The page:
It is a measure of a good satire that real life starts to resemble it, which perhaps explains why so many communications from broadcasters now sound like the BBC comedy W1A. Last week, Channel 4 launched its new diversity strategy, which at first glance seems to have been compiled by a Head of Values, thinking Big Thoughts.
The 360° Diversity Charter “puts diversity at the heart of decision making”, it says, partly by providing quotas for the proportions of women, people with disabilities, Bame (black and minority ethnic) and LGBT (lesbian, gay, bisexual and transgender) employees it wants to see, on- and off-screen. The channel sets out its targets for 2020: 20 per cent Bame staff (it’s 15 per cent now); a 50/50 gender split (currently 57 per cent women); and 6 per cent each of LGBT employees and people with disabilities (now 2.4 and 1.9 per cent, respectively).
Admirably, Channel 4 has plans for achieving those targets. Unfortunately, as it admits in a carefully worded, 19-page document: “it’s complicated”. It certainly seems to have baffled some critics. If we ask organisations to represent men and women equally, said one, “logic dictates that [they] must also include similarly proportionate numbers of convicted criminals, sexual deviants and the functionally illiterate.” Er, no it doesn’t.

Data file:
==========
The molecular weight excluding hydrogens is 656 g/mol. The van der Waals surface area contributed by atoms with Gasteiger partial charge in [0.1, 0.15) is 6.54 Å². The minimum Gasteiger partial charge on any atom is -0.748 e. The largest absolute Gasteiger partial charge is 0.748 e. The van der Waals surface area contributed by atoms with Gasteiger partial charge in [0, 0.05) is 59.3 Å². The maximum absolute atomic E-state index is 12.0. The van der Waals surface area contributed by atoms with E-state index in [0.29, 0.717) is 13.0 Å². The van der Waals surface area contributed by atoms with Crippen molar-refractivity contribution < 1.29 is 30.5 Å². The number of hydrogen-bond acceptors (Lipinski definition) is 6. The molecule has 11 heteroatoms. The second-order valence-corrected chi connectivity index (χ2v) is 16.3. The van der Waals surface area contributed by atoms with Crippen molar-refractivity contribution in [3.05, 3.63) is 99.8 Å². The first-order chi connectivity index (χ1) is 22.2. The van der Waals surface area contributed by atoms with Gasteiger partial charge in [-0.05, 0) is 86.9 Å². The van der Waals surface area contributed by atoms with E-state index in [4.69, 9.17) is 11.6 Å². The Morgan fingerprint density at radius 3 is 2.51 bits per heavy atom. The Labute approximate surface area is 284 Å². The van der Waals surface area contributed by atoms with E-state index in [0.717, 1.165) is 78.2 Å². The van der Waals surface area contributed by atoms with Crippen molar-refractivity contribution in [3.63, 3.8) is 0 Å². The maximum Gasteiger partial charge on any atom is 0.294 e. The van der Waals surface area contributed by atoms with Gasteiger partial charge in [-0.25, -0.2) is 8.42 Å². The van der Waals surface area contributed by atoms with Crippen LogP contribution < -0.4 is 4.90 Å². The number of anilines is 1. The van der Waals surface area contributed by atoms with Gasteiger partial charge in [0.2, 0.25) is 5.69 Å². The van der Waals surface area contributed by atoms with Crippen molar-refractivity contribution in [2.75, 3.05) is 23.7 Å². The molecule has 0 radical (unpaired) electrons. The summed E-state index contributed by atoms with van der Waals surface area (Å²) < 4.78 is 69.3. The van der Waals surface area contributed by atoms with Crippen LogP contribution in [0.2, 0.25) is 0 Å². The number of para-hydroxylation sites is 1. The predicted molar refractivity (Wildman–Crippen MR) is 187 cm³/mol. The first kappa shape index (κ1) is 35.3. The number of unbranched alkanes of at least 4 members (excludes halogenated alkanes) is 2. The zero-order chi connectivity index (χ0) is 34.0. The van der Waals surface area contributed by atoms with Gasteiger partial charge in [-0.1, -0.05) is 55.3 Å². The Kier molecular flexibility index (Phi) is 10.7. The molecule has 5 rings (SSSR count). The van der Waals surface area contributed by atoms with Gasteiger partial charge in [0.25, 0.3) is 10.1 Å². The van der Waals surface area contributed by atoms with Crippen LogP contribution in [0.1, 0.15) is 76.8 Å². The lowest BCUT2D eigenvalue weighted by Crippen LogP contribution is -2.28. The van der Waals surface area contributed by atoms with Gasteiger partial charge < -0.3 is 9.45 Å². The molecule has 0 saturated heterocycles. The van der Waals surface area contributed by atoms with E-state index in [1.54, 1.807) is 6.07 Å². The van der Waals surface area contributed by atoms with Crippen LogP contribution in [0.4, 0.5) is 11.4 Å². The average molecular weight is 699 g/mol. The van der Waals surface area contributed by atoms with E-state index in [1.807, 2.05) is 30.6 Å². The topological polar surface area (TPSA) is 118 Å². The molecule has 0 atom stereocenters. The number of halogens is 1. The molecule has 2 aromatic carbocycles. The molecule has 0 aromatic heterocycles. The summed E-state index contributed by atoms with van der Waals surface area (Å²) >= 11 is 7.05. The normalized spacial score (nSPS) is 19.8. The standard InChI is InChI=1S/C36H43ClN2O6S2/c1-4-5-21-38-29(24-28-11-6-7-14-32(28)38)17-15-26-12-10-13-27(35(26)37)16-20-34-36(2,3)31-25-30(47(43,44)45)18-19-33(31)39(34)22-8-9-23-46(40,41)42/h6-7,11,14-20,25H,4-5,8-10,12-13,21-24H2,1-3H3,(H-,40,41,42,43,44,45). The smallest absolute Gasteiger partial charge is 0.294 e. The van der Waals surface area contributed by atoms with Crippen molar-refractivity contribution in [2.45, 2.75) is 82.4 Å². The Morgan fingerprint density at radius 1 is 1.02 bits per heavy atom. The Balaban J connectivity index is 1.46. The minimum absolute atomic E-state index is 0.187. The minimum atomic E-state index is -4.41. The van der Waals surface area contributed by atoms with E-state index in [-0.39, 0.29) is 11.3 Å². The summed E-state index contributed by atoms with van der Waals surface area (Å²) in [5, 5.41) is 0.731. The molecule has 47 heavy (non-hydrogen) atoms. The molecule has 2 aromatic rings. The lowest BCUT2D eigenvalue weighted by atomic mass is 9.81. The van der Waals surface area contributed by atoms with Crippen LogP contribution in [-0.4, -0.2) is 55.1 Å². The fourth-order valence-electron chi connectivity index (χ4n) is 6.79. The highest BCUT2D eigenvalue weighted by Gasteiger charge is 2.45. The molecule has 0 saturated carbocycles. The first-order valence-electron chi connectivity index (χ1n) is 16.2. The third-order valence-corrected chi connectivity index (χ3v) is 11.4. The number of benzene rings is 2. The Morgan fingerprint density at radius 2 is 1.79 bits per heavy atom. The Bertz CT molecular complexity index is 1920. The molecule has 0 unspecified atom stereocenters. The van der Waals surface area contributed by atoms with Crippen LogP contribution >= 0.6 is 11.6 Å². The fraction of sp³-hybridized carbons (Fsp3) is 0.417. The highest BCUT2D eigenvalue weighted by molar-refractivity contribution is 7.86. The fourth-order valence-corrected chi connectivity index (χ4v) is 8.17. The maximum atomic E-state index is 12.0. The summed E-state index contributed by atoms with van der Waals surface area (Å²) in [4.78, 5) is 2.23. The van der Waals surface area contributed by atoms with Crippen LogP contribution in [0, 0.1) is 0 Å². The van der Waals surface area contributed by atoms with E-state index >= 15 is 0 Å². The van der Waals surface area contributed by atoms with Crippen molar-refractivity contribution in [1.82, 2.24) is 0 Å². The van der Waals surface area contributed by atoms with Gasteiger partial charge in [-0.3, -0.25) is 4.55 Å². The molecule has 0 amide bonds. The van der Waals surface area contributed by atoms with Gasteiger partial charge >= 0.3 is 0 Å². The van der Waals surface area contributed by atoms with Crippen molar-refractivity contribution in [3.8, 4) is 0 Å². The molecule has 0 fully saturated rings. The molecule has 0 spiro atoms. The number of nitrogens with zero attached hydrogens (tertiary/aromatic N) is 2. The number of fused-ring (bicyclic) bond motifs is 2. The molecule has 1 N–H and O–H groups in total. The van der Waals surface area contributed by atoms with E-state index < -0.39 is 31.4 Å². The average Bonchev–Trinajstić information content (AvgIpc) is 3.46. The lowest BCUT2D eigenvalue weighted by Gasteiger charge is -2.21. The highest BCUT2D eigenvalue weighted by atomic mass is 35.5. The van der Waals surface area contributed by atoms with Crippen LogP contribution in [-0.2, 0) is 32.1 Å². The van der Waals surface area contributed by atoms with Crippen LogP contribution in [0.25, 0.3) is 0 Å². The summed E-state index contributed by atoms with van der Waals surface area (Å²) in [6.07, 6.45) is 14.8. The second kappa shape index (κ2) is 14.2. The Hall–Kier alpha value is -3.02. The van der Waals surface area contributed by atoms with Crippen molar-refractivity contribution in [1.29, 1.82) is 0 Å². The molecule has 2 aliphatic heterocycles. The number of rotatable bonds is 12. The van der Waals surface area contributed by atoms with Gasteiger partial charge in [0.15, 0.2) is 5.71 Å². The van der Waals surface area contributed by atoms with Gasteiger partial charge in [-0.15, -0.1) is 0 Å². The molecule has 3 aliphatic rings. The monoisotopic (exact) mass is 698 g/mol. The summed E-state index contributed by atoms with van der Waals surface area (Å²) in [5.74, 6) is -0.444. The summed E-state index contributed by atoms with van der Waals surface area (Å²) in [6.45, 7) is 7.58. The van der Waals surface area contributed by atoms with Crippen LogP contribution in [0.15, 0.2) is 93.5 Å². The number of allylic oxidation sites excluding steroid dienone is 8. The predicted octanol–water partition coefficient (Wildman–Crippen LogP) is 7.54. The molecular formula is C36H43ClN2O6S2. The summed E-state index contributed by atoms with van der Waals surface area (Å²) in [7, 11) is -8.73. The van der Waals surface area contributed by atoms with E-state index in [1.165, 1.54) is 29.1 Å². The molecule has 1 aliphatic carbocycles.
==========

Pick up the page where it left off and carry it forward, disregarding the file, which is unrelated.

However, providing a representative sample of the UK population really is complicated. According to the guidelines, “scripted programmes” should ensure that “at least one of the lead characters is either from an ethnic minority background or has a disability or is LGBT, OR at least 50 per cent of the lead characters are female”. That one is relatively easy: they can all be white men as long as one is gay.
Meanwhile, off-screen, “factual programmes” must have one senior creator who is Bame or disabled, whereas “scripted programmes” can get away with having at least two women instead, but “entertainment programmes” need both. LGBT people count for a tick in on-screen roles but not off-screen ones. There are plans to encourage candidates from “socially disadvantaged backgrounds” and “the north of England”, but no targets about state schools, older people, redheads, Welsh-speakers, Devonians… nor any rule that programmes must contain at least one man. Helpfully, the document displays images of Channel 4 stars, including one of Clare Balding and Ade Adepitan that presumably counts for four ticks in one photo. But Clare Balding can’t be in everything!
Poor Channel 4, it can’t really win, but hats off for trying. If nobody bothered, we could end up with the entire country represented on television, in government (and yes, in the press), only by heterosexual white men, and wouldn’t that be silly? It’s also good news for the Greens and SNP: those party leaders’ debates need some ticks in the female box, at the very least.Reuse content